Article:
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Notes from the Field: Real stories from digital health founders

Wisdom from industry leaders Missy Lavender and Samson Magin

Missy Lavender, CEO of Renalis Health and Samson Magid, CEO of HealthSnap join Dael and Sarah to talk about how they have successfully implemented outcome-driven solutions in the Digital Therapeutics (DTx) and Remote Patient Monitoring (RPM) spaces.

In the current economic climate health systems are clamoring for accelerated ROI to justify spending on remote and digital care technologies. Watch this panel discussion to hear real stories from digital health founders who have realized success amid these rising expectations.

Watch this webinar to learn:

  • Tips on how to successfully build, market, and implement products in today’s marketplace

  • How digital health CEOs have pivoted in the current economic climate

  • The outcomes and ROI they are driving for their customers

  • How to successfully start a tech company without a tech background


Missy Lavender - CEO, Renalis Health

Samson Magid - CEO, HealthSnap

Sarah Bottjen - Director of Professional Services, Redox

Dael Stewart - Lead Product Strategist and Digital Health Vertical Lead, TXI

About the Digital Health expert Dael Stewart

Dael is a Lead Product Strategist for the Digital Health vertical at TXI. With a human-centric approach, he is focused on delivering digital products and services supporting the needs of patients, users, and provider-companies to build more accessible, equitable, and innovative solutions across the digital health landscape. With over 20 years of experience, Dael acts as a trusted advisor to healthcare leaders across the digital health landscape; helping them understand that focusing on the patient and creating ‘sticky’ experiences drives improved outcomes for patients and systems alike. Dael’s curiosity and deep expertise allows him to both challenge and collaborate with clients, colleagues, patient advocacy groups, and healthcare systems—driving innovative end results that improve individual and collective wellbeing.

Summary and Themes Explored in This Webinar

Understanding the Differences Between Digital Therapeutics, Remote Monitoring, and Chronic Care Management

  • Digital Therapeutics (DTx): Digital therapeutics require FDA clearance to diagnose or treat medical conditions, involving proof of concept studies and rigorous trials.

  • Remote Monitoring (RM): Remote monitoring entails continuous health tracking using digital tools but does not directly diagnose or treat conditions.

  • Chronic Care Management (CCM): Chronic care management provides ongoing support for patients with chronic conditions by combining remote monitoring, education, and regular check-ins.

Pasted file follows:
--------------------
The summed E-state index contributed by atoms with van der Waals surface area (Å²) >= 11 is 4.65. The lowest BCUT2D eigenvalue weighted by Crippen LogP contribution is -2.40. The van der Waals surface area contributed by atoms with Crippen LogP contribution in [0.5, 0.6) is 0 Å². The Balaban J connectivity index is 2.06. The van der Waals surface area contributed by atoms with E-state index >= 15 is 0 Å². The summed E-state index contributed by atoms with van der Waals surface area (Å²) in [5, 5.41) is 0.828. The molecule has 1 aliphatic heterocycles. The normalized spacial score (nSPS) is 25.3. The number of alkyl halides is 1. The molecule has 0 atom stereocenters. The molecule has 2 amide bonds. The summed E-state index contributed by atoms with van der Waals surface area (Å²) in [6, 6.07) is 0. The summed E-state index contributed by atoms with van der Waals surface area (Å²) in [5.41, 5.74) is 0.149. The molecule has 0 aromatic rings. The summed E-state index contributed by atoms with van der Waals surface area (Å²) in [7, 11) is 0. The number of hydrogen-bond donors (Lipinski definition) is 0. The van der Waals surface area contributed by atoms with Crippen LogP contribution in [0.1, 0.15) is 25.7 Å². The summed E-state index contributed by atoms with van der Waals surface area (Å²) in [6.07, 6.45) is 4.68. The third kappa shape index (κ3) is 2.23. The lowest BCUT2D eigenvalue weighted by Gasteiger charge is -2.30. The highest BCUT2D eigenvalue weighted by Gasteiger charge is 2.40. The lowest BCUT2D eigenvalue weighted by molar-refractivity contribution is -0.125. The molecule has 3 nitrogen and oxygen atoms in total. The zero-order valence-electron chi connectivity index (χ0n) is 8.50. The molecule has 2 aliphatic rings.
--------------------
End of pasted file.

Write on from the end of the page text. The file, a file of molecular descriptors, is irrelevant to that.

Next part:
• Demonstrating Value and ROI: To establish value and return on investment (ROI), data analysis is crucial. Companies often rely on publications, white papers, and case studies to build credibility. ROI calculations consider factors like reimbursement rates, cost savings, and long-term profitability.

  • Focus on Clinical Outcomes: The ultimate goal includes improving patient outcomes, reducing hospitalizations, and enhancing the overall patient experience.

Balancing Stakeholder Needs: Creating Effective Healthcare Products for Patients, Providers, and Payers

  • Patient-Centric Approach: Building healthcare solutions that prioritize the patient experience is key, as satisfied patients are more likely to engage with the product and follow care plans.

  • Streamlined Workflows: Ensuring that the solution simplifies provider workflows is crucial to gaining their support. When healthcare providers find a product user-friendly and efficient, they are more likely to adopt it.

  • Tech-Enabled Services: Combining technology with services can help bridge the gap between patient engagement and healthcare provider support, making it easier for all parties involved.

  • Data-Driven Outcomes: Demonstrating improved patient outcomes and lower total cost of care can be persuasive in gaining payer support, as it aligns with the goals of value-based care.

  • Advocating for RPM and CCM: Remote Patient Monitoring (RPM) and Chronic Care Management (CCM) should be considered long-term solutions for chronic disease management, not just trends from the COVID-19 era.

Lessons from Digital Health Innovators

  • Patient-Centric Approach: Prioritize building solutions that patients love, ensuring they remain engaged and motivated to use the platform.